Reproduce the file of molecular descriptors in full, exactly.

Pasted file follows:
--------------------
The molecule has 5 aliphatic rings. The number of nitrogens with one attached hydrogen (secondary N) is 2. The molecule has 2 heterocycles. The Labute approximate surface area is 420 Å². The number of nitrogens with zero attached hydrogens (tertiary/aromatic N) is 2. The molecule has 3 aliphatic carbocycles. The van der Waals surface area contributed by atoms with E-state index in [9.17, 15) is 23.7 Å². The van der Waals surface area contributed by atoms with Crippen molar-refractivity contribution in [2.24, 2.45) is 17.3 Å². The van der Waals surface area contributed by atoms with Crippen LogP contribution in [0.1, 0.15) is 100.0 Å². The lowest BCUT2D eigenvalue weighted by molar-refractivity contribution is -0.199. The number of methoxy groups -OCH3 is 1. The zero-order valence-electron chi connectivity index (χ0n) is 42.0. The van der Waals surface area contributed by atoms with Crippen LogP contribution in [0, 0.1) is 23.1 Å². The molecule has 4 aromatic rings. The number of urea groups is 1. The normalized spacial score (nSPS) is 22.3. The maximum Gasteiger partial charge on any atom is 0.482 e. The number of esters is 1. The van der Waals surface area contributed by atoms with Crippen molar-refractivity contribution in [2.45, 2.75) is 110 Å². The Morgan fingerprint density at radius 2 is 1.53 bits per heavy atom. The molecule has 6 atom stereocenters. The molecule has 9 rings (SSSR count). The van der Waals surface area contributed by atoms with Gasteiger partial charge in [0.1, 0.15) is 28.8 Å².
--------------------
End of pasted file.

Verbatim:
The molecule has 5 aliphatic rings. The number of nitrogens with one attached hydrogen (secondary N) is 2. The molecule has 2 heterocycles. The Labute approximate surface area is 420 Å². The number of nitrogens with zero attached hydrogens (tertiary/aromatic N) is 2. The molecule has 3 aliphatic carbocycles. The van der Waals surface area contributed by atoms with E-state index in [9.17, 15) is 23.7 Å². The van der Waals surface area contributed by atoms with Crippen molar-refractivity contribution in [2.24, 2.45) is 17.3 Å². The van der Waals surface area contributed by atoms with Crippen LogP contribution in [0.1, 0.15) is 100.0 Å². The lowest BCUT2D eigenvalue weighted by molar-refractivity contribution is -0.199. The number of methoxy groups -OCH3 is 1. The zero-order valence-electron chi connectivity index (χ0n) is 42.0. The van der Waals surface area contributed by atoms with Crippen LogP contribution in [0, 0.1) is 23.1 Å². The molecule has 4 aromatic rings. The number of urea groups is 1. The normalized spacial score (nSPS) is 22.3. The maximum Gasteiger partial charge on any atom is 0.482 e. The number of esters is 1. The van der Waals surface area contributed by atoms with Crippen molar-refractivity contribution in [2.45, 2.75) is 110 Å². The Morgan fingerprint density at radius 2 is 1.53 bits per heavy atom. The molecule has 6 atom stereocenters. The molecule has 9 rings (SSSR count). The van der Waals surface area contributed by atoms with Gasteiger partial charge in [0.1, 0.15) is 28.8 Å².